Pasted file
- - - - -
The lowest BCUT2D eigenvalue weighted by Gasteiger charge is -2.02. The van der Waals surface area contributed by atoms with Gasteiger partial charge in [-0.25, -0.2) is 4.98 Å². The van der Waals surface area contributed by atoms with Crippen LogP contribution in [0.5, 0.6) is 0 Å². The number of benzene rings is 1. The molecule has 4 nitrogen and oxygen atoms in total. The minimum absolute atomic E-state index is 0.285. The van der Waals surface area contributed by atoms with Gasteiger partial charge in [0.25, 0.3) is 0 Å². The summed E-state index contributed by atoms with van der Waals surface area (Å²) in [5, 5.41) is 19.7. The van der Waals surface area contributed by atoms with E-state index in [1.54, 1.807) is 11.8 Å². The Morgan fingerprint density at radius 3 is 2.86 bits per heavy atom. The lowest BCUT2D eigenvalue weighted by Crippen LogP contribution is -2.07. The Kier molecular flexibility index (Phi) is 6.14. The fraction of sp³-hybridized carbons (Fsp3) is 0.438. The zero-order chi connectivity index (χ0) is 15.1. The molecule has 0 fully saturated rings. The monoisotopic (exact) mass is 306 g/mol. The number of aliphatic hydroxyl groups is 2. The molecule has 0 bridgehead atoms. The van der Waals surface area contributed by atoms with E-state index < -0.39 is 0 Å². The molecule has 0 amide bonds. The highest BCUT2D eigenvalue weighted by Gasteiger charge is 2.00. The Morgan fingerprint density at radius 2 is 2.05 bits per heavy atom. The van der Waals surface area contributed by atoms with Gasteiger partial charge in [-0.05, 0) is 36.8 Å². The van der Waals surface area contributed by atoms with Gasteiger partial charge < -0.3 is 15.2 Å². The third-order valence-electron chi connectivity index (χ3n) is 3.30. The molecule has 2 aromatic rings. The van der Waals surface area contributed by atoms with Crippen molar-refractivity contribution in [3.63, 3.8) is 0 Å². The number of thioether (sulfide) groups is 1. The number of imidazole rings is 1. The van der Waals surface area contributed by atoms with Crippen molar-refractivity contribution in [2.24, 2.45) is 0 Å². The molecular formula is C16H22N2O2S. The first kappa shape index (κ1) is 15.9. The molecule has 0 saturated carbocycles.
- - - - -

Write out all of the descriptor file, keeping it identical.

The lowest BCUT2D eigenvalue weighted by Gasteiger charge is -2.02. The van der Waals surface area contributed by atoms with Gasteiger partial charge in [-0.25, -0.2) is 4.98 Å². The van der Waals surface area contributed by atoms with Crippen LogP contribution in [0.5, 0.6) is 0 Å². The number of benzene rings is 1. The molecule has 4 nitrogen and oxygen atoms in total. The minimum absolute atomic E-state index is 0.285. The van der Waals surface area contributed by atoms with Gasteiger partial charge in [0.25, 0.3) is 0 Å². The summed E-state index contributed by atoms with van der Waals surface area (Å²) in [5, 5.41) is 19.7. The van der Waals surface area contributed by atoms with E-state index in [1.54, 1.807) is 11.8 Å². The Morgan fingerprint density at radius 3 is 2.86 bits per heavy atom. The lowest BCUT2D eigenvalue weighted by Crippen LogP contribution is -2.07. The Kier molecular flexibility index (Phi) is 6.14. The fraction of sp³-hybridized carbons (Fsp3) is 0.438. The zero-order chi connectivity index (χ0) is 15.1. The molecule has 0 fully saturated rings. The monoisotopic (exact) mass is 306 g/mol. The number of aliphatic hydroxyl groups is 2. The molecule has 0 bridgehead atoms. The van der Waals surface area contributed by atoms with E-state index < -0.39 is 0 Å². The molecule has 0 amide bonds. The highest BCUT2D eigenvalue weighted by Gasteiger charge is 2.00. The Morgan fingerprint density at radius 2 is 2.05 bits per heavy atom. The van der Waals surface area contributed by atoms with Gasteiger partial charge in [-0.05, 0) is 36.8 Å². The van der Waals surface area contributed by atoms with Gasteiger partial charge < -0.3 is 15.2 Å². The third-order valence-electron chi connectivity index (χ3n) is 3.30. The molecule has 2 aromatic rings. The van der Waals surface area contributed by atoms with Crippen molar-refractivity contribution in [3.63, 3.8) is 0 Å². The number of thioether (sulfide) groups is 1. The number of imidazole rings is 1. The van der Waals surface area contributed by atoms with Crippen molar-refractivity contribution in [2.24, 2.45) is 0 Å². The molecular formula is C16H22N2O2S. The first kappa shape index (κ1) is 15.9. The molecule has 0 saturated carbocycles.